CBP permits merchandise to be valued according to one of the six valuation methods listed below. The methods are applied sequentially from first to last until an applicable value is determined. If the first method does not apply, the importer must then evaluate the second, and so on, until an appropriate method applies. The only exception to this sequential evaluation requirement is when evaluating between deductive value and computed value – an importer may choose to use the computed value before the deductive value.
- The Transaction Value of Imported Merchandise
The majority of goods are evaluated based on the transaction value of imported merchandise. “Transaction Value” refers to “the price actually paid or payable for imported merchandise when sold for exportation to the United States” and certain statutory or dutiable additions. The “price actually paid or payable” refers to the “total payment made or to be made, for imported merchandise by the buyer to, or for the benefit of, the seller.”
Statutory additions to the price actually paid or payable include:
- Packing costs incurred
- Selling commissions incurred by the buyer
- The value of an assist
- Royalties and licensing fees paid as a condition of the sale
- Proceeds of any subsequent resale that accrue to the seller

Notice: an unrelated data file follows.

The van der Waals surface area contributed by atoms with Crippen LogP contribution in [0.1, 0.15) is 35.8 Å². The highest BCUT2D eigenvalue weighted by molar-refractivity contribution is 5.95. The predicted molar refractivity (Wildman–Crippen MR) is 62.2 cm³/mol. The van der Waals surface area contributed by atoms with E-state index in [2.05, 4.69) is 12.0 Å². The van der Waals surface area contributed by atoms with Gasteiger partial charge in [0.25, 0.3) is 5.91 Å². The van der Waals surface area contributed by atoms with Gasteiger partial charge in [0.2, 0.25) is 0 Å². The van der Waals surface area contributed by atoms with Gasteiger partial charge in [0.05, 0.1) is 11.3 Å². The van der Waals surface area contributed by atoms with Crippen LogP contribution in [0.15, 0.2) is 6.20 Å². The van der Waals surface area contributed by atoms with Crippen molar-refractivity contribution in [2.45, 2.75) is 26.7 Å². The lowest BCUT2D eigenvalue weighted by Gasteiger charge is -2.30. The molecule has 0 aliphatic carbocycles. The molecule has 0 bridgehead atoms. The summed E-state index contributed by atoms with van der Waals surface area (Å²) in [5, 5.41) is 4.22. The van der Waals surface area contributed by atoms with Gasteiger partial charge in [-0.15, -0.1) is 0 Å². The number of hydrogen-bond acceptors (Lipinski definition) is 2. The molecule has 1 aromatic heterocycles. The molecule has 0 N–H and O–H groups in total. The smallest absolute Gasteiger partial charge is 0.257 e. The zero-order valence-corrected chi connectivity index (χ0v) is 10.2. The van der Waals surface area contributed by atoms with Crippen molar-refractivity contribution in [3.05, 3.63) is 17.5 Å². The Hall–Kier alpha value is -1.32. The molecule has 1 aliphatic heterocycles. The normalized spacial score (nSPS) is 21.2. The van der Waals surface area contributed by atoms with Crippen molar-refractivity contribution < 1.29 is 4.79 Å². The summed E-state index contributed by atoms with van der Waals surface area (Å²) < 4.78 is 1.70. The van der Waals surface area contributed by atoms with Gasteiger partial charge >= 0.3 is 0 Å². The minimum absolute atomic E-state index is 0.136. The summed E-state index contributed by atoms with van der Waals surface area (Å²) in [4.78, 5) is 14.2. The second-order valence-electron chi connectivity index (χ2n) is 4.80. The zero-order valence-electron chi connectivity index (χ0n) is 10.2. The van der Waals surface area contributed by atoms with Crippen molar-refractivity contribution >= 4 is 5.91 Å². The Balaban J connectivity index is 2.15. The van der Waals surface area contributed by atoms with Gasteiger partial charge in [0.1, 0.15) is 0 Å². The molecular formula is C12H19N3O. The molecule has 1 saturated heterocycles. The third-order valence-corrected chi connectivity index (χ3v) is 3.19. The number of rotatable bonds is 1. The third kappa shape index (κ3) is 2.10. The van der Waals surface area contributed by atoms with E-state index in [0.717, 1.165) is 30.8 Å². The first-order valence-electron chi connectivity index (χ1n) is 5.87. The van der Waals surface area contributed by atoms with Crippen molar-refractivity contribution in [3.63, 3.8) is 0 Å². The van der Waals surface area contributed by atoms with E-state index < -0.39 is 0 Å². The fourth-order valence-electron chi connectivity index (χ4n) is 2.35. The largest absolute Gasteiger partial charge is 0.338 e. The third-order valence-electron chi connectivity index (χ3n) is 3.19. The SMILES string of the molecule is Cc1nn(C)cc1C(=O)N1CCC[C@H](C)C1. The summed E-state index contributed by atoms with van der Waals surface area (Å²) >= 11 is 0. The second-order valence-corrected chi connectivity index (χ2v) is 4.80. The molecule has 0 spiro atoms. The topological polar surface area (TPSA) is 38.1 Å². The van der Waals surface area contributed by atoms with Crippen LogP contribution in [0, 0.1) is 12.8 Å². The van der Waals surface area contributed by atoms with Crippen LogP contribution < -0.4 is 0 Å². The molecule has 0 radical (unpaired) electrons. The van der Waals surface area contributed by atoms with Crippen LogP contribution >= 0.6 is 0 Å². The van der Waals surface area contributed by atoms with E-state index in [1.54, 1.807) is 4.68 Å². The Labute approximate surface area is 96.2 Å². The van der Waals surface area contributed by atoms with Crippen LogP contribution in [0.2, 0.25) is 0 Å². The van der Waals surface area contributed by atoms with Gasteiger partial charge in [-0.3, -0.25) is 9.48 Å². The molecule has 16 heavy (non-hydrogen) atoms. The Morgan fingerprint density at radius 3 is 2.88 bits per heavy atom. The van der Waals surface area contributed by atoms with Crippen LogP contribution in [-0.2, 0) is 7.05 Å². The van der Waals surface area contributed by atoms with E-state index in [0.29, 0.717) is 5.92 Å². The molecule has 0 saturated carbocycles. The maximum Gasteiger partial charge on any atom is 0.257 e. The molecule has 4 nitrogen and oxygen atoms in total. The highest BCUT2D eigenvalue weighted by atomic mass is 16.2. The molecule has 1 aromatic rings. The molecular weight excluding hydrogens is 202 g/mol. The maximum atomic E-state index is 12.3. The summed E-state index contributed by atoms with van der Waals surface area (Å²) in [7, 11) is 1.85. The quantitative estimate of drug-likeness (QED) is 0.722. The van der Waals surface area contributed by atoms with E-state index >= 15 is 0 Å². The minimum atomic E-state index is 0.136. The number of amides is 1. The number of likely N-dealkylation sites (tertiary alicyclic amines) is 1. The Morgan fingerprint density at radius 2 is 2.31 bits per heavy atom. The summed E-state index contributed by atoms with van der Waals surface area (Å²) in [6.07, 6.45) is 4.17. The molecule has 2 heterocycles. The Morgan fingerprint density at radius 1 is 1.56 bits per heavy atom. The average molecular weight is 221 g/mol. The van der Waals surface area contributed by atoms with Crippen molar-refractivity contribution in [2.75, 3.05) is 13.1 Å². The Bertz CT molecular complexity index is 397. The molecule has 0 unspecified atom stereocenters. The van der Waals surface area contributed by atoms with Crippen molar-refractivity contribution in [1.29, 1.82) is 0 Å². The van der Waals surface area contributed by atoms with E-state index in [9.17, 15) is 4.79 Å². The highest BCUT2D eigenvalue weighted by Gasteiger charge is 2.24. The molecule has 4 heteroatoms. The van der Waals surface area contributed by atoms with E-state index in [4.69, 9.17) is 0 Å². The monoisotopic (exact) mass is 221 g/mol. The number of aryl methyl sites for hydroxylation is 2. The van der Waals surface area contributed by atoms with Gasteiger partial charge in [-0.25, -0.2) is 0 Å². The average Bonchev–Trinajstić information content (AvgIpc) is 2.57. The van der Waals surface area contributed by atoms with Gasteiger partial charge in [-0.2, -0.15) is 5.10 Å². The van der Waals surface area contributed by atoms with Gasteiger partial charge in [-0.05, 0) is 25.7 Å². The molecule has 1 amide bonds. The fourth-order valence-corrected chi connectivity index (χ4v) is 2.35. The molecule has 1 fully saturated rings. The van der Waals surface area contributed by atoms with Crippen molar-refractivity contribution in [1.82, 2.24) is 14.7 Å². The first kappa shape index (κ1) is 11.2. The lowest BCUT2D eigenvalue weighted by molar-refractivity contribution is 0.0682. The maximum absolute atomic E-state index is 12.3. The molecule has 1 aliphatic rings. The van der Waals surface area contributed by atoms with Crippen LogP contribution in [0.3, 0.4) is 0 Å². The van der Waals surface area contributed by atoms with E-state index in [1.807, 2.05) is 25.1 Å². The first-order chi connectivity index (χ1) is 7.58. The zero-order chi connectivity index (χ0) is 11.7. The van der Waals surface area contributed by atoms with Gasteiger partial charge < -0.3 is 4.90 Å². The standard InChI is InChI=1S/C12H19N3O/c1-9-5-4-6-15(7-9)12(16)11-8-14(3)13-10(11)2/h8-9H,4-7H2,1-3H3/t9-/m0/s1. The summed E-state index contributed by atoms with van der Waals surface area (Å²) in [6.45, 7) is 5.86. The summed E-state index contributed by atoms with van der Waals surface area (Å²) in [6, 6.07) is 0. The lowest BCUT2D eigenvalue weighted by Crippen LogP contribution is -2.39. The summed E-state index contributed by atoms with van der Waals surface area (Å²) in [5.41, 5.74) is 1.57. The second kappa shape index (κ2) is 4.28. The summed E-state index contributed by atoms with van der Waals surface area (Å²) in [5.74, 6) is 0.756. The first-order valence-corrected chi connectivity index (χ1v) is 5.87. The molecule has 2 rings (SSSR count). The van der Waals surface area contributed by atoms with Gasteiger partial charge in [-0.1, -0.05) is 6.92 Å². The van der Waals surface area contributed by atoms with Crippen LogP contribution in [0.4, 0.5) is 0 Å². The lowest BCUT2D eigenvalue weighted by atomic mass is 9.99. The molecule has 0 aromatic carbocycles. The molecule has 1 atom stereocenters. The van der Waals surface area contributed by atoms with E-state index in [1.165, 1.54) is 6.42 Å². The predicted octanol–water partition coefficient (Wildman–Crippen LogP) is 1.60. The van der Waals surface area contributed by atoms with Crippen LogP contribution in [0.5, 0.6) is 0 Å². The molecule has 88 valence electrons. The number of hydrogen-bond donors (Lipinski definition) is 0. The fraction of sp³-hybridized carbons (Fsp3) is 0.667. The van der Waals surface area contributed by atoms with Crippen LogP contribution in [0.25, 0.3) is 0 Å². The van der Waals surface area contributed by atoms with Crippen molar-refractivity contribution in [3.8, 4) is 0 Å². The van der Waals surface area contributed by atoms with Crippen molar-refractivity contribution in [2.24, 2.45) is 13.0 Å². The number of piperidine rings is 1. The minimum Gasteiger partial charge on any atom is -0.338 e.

- The Transaction Value of Identical Merchandise
Identical merchandise is defined as merchandise that is “identical in all respects” except that “minor differences in appearance will not preclude otherwise conforming merchandise from being considered ‘identical.’” In order to utilize the transaction value of identical merchandise, CBP must have previously accepted the transaction value of identical merchandise and must have physically examined the identical merchandise. If there is more than one previously accepted customs value for identical merchandise, CBP is required to evaluate the current entry using the lowest of previously accepted customs values.
- The Transaction Value of Similar Merchandise
Similar merchandise is defined as merchandise that is “like the merchandise being appraised in characteristics and component material, and commercially interchangeable with the merchandise being appraised.” Like for identical merchandise above, in order to utilize the transaction value of similar merchandise, CBP must have previously accepted the transaction value of similar merchandise and must have physically examined the identical merchandise. Additionally, if there is more than one previously accepted customs value for similar merchandise, CBP is required to evaluate the current entry using the lowest of previously accepted customs values.
- Deductive Value
Under deductive value, valuation is determined by “deducting” from the domestic sales value of the imported goods certain enumerated costs to arrive at a landed cost. In other words, the importer works backward from its domestic sale price, subtracts certain deductions from the price sold.
These enumerated deductions include:
- Commissions, profit, and expenses related to domestic sale
- Transportation and insurance costs associated with the international shipment of the merchandise
- Transportation and insurance costs associated with delivering goods from port to place of delivery